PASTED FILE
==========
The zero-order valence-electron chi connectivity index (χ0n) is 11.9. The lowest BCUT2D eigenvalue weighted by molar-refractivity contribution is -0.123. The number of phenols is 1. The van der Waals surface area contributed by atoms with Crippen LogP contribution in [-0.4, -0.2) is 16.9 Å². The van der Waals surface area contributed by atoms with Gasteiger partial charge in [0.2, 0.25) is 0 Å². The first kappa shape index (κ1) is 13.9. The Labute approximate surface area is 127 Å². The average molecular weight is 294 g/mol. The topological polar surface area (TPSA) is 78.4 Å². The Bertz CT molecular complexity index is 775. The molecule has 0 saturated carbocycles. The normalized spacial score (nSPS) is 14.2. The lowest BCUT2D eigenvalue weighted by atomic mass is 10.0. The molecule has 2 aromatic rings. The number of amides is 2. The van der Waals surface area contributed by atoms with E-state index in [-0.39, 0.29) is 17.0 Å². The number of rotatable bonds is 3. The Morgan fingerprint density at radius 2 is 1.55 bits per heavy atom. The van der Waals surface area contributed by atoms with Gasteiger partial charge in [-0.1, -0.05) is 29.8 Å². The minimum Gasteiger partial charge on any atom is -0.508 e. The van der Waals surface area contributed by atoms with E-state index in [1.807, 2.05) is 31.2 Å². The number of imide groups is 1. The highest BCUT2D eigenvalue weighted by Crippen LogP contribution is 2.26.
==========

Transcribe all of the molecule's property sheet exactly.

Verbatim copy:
The zero-order valence-electron chi connectivity index (χ0n) is 11.9. The lowest BCUT2D eigenvalue weighted by molar-refractivity contribution is -0.123. The number of phenols is 1. The van der Waals surface area contributed by atoms with Crippen LogP contribution in [-0.4, -0.2) is 16.9 Å². The van der Waals surface area contributed by atoms with Gasteiger partial charge in [0.2, 0.25) is 0 Å². The first kappa shape index (κ1) is 13.9. The Labute approximate surface area is 127 Å². The average molecular weight is 294 g/mol. The topological polar surface area (TPSA) is 78.4 Å². The Bertz CT molecular complexity index is 775. The molecule has 0 saturated carbocycles. The normalized spacial score (nSPS) is 14.2. The lowest BCUT2D eigenvalue weighted by atomic mass is 10.0. The molecule has 2 aromatic rings. The number of amides is 2. The van der Waals surface area contributed by atoms with E-state index in [-0.39, 0.29) is 17.0 Å². The number of rotatable bonds is 3. The Morgan fingerprint density at radius 2 is 1.55 bits per heavy atom. The van der Waals surface area contributed by atoms with Gasteiger partial charge in [-0.1, -0.05) is 29.8 Å². The minimum Gasteiger partial charge on any atom is -0.508 e. The van der Waals surface area contributed by atoms with E-state index in [1.807, 2.05) is 31.2 Å². The number of imide groups is 1. The highest BCUT2D eigenvalue weighted by Crippen LogP contribution is 2.26.